Ferial worked for the M&G in various capacities throughout her career and in 2004, at 36, was appointed editor. She made history by becoming the first woman of colour to edit a national mainstream newspaper in South Africa. She steered the M&G to record circulation, while maintaining its reputation for courageous, quality journalism. In 2009, she took on the mammoth task of repositioning City Press. It now boasts 1.75 million readers, sets the weekly local news agenda and has a first-rate editorial team. 

Julie Gichuru, 42– Entrepreneur, African media personality and Founder & CEO of Arimus Media Limited

Having been recognized by Forbes Magazine as one of the top 20 Young Power Women in Africa and in the WIE list of 60 most influential African women in the world, Julie Gichuru has quite an impressive résumé.
She is an entrepreneur, African media personality and the Founder/CEO of Arimus Media Limited, a production house focused on quality African content, and MIMI HOLDINGS LTD, a fashion retail business.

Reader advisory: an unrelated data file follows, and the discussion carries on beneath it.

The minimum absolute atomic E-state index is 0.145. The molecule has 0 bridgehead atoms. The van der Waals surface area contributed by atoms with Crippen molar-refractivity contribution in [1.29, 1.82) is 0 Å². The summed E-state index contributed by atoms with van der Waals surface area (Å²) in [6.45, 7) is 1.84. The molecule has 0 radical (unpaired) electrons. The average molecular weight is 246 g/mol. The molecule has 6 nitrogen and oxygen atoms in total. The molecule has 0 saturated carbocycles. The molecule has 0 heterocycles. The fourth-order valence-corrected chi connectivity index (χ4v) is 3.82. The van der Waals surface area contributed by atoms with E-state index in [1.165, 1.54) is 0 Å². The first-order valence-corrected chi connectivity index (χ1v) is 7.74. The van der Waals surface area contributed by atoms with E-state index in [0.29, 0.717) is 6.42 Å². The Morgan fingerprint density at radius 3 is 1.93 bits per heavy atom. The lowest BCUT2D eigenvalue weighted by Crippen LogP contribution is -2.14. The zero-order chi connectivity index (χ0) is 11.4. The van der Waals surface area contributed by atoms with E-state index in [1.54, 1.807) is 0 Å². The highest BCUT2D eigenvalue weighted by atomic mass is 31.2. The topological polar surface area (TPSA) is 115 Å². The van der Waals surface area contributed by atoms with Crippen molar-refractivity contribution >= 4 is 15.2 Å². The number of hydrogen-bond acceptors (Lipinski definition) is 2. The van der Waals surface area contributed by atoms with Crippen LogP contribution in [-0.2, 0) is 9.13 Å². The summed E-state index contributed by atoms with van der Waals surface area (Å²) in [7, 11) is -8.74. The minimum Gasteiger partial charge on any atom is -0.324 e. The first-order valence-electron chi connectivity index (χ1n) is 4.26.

“One of our greatest responsibilities is to mentor and teach generations that follow us”.

Over the past 15 years, Julie’s career in the media has seen her work across the fields of broadcast, print and digital media. In 2000-2002, she ran a lifestyle magazine called Quest. Moving on to broadcast, she created and hosted a number of highly successful news and current affairs shows across a number of media houses. 2008 saw the introduction of the ground-breaking news show, Sunday Live with Julie Gichuru. Julie worked with a team at Citizen TV to conceptualize and host the cutting-edge news show which brought about a fresh style and delivery of news in Kenya. A year later, Julie went on to conceptualize and host another trailblazing programme, Fist to Five for Change. The show enabled reconciliation and healing for victims and perpetrators of post-election violence in Kenya.